Leaving inflation unchecked is bigger threat

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The cost of leaving inflation untamed is much higher for households and businesses, said Central Bank Cyprus governor Constantinos Herodotou.

Addressing the 14th Limassol Economic Forum in Limassol, Herodotou referred to the “difficult” monetary policy decisions taken by the European Central Bank in a bid to tame inflation, which in 2022 rose to record highs, hiking its base rates by a cumulative 450 basis points since then.

“The euro area is at a pivotal juncture…difficult times warrant difficult but necessary measures.”

The CBC Governor argued that leaving inflation untethered is much worse for the entire economy, whereas tightening monetary policy should eventually revert down to neutral when the 2% inflation target in the medium term is deemed sustainable.

“The decisions we make today about our economy will shape the economic trajectory for years to come.

“By working together, with a common vision, remaining focused on the appropriate policies, the euro area, including, of course, Cyprus, can forge a future that is prosperous and sustainable.”

Herodotou believes that monetary policy transmission is working, as inflation marked a notable drop to 4.3% in September from 4.3% the month before.

According to ECB projections, inflation is estimated to decline to 5.6% this year from 8.4% in 2022 and to drop further to 3.2% and 2.1% in 2024 and 2025, respectively.

“However, material uncertainty continues to persist in the euro area.”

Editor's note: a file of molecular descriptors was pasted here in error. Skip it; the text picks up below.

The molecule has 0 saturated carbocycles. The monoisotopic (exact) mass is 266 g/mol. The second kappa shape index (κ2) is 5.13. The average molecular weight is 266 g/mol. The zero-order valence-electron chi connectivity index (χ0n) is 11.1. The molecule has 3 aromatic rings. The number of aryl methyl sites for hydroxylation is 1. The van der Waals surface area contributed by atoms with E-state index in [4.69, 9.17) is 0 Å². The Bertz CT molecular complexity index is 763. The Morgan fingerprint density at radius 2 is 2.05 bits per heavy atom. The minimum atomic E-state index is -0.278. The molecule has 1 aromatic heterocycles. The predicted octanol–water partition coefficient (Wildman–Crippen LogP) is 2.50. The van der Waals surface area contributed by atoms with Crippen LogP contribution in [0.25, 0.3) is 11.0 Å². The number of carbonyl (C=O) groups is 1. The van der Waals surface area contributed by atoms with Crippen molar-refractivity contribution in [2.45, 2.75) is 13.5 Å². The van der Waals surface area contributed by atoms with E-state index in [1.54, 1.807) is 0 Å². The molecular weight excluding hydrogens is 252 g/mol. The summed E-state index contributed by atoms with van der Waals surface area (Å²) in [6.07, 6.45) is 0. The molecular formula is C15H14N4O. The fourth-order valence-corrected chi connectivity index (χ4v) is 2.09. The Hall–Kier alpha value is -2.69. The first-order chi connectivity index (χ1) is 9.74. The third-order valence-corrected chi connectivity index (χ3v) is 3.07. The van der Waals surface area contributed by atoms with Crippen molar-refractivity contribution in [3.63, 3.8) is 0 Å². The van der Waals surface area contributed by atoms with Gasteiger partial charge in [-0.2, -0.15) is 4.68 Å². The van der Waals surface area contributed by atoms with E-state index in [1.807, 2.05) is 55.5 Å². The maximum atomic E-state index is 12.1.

He said the recent increase in energy prices could transmit again to the rest of the economy and have upward pressure on prices, while the elevated wages and profit margins observed in the euro area need to be monitored closely, even though they are currently expected to normalise.

“Liquidity conditions in the euro area banking system is another area to monitor since it plays a role in transmitting monetary policy and, consequently, affects inflation.

“These uncertainties are the reason why I believe the ECB Governing Council’s approach to be data-dependent in its interest rate decisions is indeed the right one.

“In other words, determine the appropriate level and duration of its tightening policy stance, based on incoming economic and financial data and the consequent projections”.

Herodotou emphasised the complementary role of fiscal policy in supporting and not counteracting the effectiveness of monetary policy in this currently challenging environment.

“It is important that governments employ only targeted fiscal measures, supporting the most vulnerable in society.

“Any horizontal measures should be avoided or rolled back to prevent an escalation in medium-term inflationary trends.

“Such horizontal measures risk extending the duration of high inflation, and consequently would force the extension of the duration of high-interest rates in order to tame inflation and bring it back to the 2% target”.